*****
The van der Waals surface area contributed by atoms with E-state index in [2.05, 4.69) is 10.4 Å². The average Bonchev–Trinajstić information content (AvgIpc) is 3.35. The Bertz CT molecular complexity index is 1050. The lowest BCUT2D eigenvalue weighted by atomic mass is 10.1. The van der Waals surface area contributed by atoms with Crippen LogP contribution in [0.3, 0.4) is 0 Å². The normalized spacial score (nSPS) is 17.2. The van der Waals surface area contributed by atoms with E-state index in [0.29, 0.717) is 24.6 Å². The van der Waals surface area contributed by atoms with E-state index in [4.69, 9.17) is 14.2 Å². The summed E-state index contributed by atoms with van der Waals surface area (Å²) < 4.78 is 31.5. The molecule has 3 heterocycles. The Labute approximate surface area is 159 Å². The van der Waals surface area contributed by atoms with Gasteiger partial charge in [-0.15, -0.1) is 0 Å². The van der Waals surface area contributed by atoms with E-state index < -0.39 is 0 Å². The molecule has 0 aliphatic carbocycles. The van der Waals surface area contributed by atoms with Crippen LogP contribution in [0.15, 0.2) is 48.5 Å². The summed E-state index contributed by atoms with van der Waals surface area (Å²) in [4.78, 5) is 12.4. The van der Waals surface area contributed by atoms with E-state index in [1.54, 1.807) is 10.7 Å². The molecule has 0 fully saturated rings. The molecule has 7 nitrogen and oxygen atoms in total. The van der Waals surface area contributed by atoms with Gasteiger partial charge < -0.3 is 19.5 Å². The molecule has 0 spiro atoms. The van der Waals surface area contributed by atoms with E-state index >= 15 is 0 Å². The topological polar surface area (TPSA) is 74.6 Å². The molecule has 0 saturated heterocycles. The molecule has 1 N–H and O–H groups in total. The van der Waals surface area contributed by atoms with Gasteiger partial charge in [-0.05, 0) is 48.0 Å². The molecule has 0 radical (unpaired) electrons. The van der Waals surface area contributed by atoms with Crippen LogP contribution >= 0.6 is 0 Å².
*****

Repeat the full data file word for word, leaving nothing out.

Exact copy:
The van der Waals surface area contributed by atoms with E-state index in [2.05, 4.69) is 10.4 Å². The average Bonchev–Trinajstić information content (AvgIpc) is 3.35. The Bertz CT molecular complexity index is 1050. The lowest BCUT2D eigenvalue weighted by atomic mass is 10.1. The van der Waals surface area contributed by atoms with Crippen LogP contribution in [0.3, 0.4) is 0 Å². The normalized spacial score (nSPS) is 17.2. The van der Waals surface area contributed by atoms with E-state index in [0.29, 0.717) is 24.6 Å². The van der Waals surface area contributed by atoms with E-state index in [4.69, 9.17) is 14.2 Å². The summed E-state index contributed by atoms with van der Waals surface area (Å²) < 4.78 is 31.5. The molecule has 3 heterocycles. The Labute approximate surface area is 159 Å². The van der Waals surface area contributed by atoms with Gasteiger partial charge in [-0.15, -0.1) is 0 Å². The van der Waals surface area contributed by atoms with E-state index < -0.39 is 0 Å². The molecule has 0 aliphatic carbocycles. The van der Waals surface area contributed by atoms with Crippen LogP contribution in [0.15, 0.2) is 48.5 Å². The summed E-state index contributed by atoms with van der Waals surface area (Å²) in [4.78, 5) is 12.4. The van der Waals surface area contributed by atoms with E-state index in [1.54, 1.807) is 10.7 Å². The molecule has 0 fully saturated rings. The molecule has 7 nitrogen and oxygen atoms in total. The van der Waals surface area contributed by atoms with Gasteiger partial charge < -0.3 is 19.5 Å². The molecule has 0 spiro atoms. The van der Waals surface area contributed by atoms with E-state index >= 15 is 0 Å². The topological polar surface area (TPSA) is 74.6 Å². The molecule has 0 saturated heterocycles. The molecule has 1 N–H and O–H groups in total. The van der Waals surface area contributed by atoms with Gasteiger partial charge in [-0.05, 0) is 48.0 Å². The molecule has 0 radical (unpaired) electrons. The van der Waals surface area contributed by atoms with Crippen LogP contribution >= 0.6 is 0 Å².